Hiccups: Symptoms, Causes & Treatment

What are Hiccups?

Hiccups are involuntary contractions of the diaphragm — that flat, dome-shaped muscle that separates the chest from the abdomen. During a bout of hiccups, the diaphragm contracts and the vocal cords suddenly close, which creates the repeating “hic” sound.

Hiccups seem to arise out of nowhere and scientists are still trying to discover exactly why they happen. Though puzzling and annoying, they are usually harmless. There are two types of hiccups — acute and chronic. In most cases, hiccups are short-term (acute) and last less than 48 hours.

Chronic or persistent hiccups may stem from a deeper health problem. Dealing with chronic hiccups can be extremely bothersome. They can cause exhaustion, depression and sleep disturbances (x). When an individual is challenged with another medical condition, or is trying to manage pain, having hiccups can seem unbearable (x).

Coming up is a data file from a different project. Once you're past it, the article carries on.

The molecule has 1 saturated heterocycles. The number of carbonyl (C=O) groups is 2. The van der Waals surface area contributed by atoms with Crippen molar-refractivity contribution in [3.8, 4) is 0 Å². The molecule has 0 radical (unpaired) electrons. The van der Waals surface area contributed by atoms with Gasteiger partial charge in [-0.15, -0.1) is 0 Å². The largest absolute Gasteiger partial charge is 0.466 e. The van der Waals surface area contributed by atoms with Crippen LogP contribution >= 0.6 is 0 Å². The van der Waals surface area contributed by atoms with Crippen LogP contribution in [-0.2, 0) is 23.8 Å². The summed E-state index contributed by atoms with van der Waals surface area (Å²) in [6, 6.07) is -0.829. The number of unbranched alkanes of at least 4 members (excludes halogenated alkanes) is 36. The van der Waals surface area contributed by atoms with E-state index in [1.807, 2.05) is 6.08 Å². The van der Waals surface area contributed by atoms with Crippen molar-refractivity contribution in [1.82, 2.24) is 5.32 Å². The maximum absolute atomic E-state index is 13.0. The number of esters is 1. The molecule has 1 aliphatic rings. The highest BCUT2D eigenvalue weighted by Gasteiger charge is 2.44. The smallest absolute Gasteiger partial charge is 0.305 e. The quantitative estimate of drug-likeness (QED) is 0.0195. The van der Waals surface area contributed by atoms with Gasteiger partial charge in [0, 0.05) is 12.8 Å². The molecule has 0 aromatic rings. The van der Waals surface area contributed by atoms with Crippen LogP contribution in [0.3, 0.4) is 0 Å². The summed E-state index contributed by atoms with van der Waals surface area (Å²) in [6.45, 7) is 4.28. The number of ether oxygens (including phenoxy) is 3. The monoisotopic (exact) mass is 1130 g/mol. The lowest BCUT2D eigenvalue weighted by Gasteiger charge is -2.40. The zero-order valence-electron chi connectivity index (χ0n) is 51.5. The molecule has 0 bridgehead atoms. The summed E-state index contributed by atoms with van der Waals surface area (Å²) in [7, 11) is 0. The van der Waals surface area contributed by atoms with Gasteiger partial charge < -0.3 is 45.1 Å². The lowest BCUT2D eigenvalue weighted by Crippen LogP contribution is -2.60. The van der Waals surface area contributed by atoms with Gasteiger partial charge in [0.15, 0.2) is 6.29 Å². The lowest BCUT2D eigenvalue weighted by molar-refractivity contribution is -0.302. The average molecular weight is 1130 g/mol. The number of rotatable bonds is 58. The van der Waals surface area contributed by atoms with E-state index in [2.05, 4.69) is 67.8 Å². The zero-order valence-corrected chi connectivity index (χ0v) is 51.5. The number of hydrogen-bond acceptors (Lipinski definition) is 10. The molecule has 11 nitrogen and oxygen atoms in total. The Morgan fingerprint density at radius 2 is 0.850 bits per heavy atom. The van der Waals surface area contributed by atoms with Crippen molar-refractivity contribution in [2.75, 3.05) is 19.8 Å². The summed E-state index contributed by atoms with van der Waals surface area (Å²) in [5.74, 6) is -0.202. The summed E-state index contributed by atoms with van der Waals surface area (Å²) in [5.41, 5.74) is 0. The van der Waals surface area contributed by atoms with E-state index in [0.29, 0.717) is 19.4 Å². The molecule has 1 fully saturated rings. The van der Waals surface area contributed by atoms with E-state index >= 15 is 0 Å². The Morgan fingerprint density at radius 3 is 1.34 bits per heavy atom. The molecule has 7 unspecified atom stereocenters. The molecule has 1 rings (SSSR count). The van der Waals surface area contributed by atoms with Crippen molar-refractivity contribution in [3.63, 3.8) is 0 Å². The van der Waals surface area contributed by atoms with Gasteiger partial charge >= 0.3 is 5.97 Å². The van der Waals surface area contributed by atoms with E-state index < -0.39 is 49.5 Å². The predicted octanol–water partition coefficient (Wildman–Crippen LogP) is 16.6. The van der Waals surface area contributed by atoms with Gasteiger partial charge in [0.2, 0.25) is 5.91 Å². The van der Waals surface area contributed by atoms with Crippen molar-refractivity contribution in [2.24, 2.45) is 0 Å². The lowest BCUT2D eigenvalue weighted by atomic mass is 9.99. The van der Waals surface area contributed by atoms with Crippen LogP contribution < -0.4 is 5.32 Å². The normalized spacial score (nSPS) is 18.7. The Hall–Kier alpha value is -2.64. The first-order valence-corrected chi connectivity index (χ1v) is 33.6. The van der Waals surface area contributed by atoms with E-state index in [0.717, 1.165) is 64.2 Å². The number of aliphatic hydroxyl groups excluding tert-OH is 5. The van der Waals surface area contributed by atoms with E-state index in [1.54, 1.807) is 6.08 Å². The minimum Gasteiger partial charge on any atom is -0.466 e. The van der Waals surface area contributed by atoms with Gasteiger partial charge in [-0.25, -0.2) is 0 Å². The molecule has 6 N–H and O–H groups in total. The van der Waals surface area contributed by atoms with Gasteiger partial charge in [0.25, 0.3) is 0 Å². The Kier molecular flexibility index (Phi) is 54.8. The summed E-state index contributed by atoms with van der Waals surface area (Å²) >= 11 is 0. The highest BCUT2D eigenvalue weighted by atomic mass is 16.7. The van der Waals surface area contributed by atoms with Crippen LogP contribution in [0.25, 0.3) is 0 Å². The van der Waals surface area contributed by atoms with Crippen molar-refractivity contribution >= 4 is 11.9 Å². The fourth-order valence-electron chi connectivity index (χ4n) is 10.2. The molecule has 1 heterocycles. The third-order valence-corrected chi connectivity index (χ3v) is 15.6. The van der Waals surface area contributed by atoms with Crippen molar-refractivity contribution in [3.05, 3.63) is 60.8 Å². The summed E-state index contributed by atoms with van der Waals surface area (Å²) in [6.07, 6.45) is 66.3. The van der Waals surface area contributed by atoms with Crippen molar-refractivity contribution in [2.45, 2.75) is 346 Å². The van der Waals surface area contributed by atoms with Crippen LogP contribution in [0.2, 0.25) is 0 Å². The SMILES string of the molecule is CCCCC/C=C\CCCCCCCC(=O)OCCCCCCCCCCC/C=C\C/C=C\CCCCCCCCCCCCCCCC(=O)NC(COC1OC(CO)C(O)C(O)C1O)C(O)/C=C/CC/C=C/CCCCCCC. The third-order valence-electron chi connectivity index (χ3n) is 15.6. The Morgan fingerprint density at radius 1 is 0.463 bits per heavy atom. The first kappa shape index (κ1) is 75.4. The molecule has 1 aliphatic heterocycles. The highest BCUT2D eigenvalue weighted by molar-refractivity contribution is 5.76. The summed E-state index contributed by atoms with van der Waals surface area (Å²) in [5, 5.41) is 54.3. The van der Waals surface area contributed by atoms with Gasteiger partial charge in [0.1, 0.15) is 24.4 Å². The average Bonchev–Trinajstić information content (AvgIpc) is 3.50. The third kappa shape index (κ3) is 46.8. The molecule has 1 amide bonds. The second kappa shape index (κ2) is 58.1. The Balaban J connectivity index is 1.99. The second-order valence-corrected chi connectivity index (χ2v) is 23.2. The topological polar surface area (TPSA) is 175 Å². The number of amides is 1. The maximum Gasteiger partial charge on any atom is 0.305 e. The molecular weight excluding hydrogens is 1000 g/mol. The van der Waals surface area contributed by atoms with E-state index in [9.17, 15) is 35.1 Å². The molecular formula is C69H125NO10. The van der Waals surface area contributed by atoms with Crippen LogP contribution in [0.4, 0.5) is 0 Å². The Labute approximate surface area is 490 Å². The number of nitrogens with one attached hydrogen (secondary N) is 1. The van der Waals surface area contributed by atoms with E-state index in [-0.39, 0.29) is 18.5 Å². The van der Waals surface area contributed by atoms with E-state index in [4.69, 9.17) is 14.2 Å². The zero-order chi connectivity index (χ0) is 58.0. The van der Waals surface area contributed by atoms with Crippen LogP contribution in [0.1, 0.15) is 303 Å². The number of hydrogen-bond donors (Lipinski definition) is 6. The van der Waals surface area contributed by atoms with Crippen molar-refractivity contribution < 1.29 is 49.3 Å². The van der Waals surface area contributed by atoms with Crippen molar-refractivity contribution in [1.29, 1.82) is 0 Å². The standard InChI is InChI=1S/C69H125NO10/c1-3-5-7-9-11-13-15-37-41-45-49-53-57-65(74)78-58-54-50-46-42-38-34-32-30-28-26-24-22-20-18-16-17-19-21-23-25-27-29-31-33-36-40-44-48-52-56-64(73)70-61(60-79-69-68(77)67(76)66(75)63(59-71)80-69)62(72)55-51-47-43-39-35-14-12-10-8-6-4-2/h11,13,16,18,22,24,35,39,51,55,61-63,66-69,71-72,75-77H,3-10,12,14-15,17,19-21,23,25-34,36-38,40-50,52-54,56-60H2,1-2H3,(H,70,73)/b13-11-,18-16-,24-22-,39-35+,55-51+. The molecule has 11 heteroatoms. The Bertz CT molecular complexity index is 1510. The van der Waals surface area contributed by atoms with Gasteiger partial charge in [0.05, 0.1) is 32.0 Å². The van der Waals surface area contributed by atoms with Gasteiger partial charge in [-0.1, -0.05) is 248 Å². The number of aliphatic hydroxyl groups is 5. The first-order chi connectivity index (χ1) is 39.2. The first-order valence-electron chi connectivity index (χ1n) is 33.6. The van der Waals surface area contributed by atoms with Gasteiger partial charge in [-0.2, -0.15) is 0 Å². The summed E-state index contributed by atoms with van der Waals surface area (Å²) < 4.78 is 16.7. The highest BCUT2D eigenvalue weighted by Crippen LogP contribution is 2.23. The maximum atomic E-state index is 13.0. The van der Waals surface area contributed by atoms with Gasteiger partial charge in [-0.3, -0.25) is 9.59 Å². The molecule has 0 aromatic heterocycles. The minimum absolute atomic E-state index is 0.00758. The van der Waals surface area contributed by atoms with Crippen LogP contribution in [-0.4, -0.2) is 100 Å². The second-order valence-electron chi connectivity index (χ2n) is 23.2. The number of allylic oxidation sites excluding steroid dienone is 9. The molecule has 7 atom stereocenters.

In general, hiccups are more common in children and more common in adult men than in women. Chronic hiccups are more likely when a patient has more than one medical condition (x).

What Causes Hiccups?

Why do we hiccup? Some people theorize that they are caused by stomach irritation, toxic exposure (such as alcohol or cigarette smoke), an emotional disturbance or a change in air temperature. In rare cases, they may be a sign of an underlying medical condition (x).

Causes of Persistent (Chronic) Hiccups

Although there typically aren’t health risks associated with the temporary type of hiccups, chronic hiccups can be a symptom of one of the following conditions (x):

Nerve Damage or Irritation

One reason for long-lasting hiccups is because of irritation or damage to the nerves. The vagus or phrenic nerves serve the diaphragm muscle, and factors that can interfere with normal nerve performance may include:

  • Gastroesophageal reflux